time with GodGod’s will is sometimes as simple as ‘go’ or even keep going. ‘Left’ or ‘right’ doesn’t matter as long as you hold to His principles.

In Joshua chapter 1, Joshua was told by God that whether he went left or right he would prosper. The catch? The guidance was that he had to keep the words God had given to Moses. The general direction had been laid out, the day to day choices were not. As believers in Jesus our destination is secure, there is no other course. However the day to day decisions can be difficult.

When faced with a difficult choice to make, observe all that is involved and then ask yourself if either in action or consequence you would compromise God’s principles, moral law, or greatest two commands- love and worship Him alone, love others equal to self. These observations and questions will turn many difficult decisions into easily understood one’s, if not easy to apply. I think that often we do know which way to go, but we lack the will to suffer for our faithfulness to our loving savior.

This isn’t the end all in discerning God’s will, but it will eliminate a lot of unnecessary hand wringing concerning things that with a bit of work and thought ought to be easily discerned as His will or not.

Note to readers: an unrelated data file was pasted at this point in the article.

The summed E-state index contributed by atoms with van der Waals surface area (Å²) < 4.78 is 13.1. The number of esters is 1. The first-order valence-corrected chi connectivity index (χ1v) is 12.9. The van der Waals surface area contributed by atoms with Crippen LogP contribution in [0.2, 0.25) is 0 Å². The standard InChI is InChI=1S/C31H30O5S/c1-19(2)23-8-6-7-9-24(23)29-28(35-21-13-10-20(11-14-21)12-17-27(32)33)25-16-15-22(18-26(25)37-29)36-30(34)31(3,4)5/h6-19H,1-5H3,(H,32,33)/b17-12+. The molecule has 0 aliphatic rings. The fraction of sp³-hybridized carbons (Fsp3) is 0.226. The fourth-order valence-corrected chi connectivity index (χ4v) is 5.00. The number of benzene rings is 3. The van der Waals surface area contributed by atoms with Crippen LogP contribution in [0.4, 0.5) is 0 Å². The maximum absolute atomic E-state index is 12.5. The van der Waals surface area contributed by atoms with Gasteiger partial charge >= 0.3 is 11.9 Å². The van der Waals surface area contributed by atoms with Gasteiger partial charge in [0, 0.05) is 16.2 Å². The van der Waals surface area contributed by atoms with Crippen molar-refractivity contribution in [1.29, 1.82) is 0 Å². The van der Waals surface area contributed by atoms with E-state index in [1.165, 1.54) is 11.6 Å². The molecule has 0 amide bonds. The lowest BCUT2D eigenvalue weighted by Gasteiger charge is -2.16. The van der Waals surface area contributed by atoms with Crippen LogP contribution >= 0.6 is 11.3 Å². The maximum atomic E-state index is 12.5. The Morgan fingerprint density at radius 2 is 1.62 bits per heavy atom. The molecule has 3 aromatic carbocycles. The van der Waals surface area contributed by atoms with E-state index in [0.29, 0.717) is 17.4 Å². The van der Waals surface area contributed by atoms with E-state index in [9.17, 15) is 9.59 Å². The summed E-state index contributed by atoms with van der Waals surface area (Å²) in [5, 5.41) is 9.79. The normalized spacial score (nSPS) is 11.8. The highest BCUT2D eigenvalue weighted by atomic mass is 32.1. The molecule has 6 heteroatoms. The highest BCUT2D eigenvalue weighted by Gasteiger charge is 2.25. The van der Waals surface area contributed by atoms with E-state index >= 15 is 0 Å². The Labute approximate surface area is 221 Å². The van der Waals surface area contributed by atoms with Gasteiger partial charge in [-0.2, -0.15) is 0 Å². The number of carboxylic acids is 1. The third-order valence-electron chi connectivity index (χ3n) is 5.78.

God bless!



The Great Symphony of Salvation

Have you come to Jesus?

If you have come to know Jesus as your personal savior, how did you come to Jesus? A recent survey of pastors, done by Lifeway Research, found that 29% percent of pastors came to Christ through a family member and 11% through a pastor’s ministry.

My thoughts on the matter differ a bit. Not because the research is faulty, rather that it only tells the end of the story and leaves out the depth that God goes to in order to reach His rebellious creation.

Consider this passage of Scripture…

1 Corinthians 3:5–8 (NKJV) “Who then is Paul, and who is Apollos, but ministers through whom you believed, as the Lord gave to each one? I planted, Apollos watered, but God gave the increase. So then neither he who plants is anything, nor he who waters, but God who gives the increase.  Now he who plants and he who waters are one, and each one will receive his own reward according to his own labor.”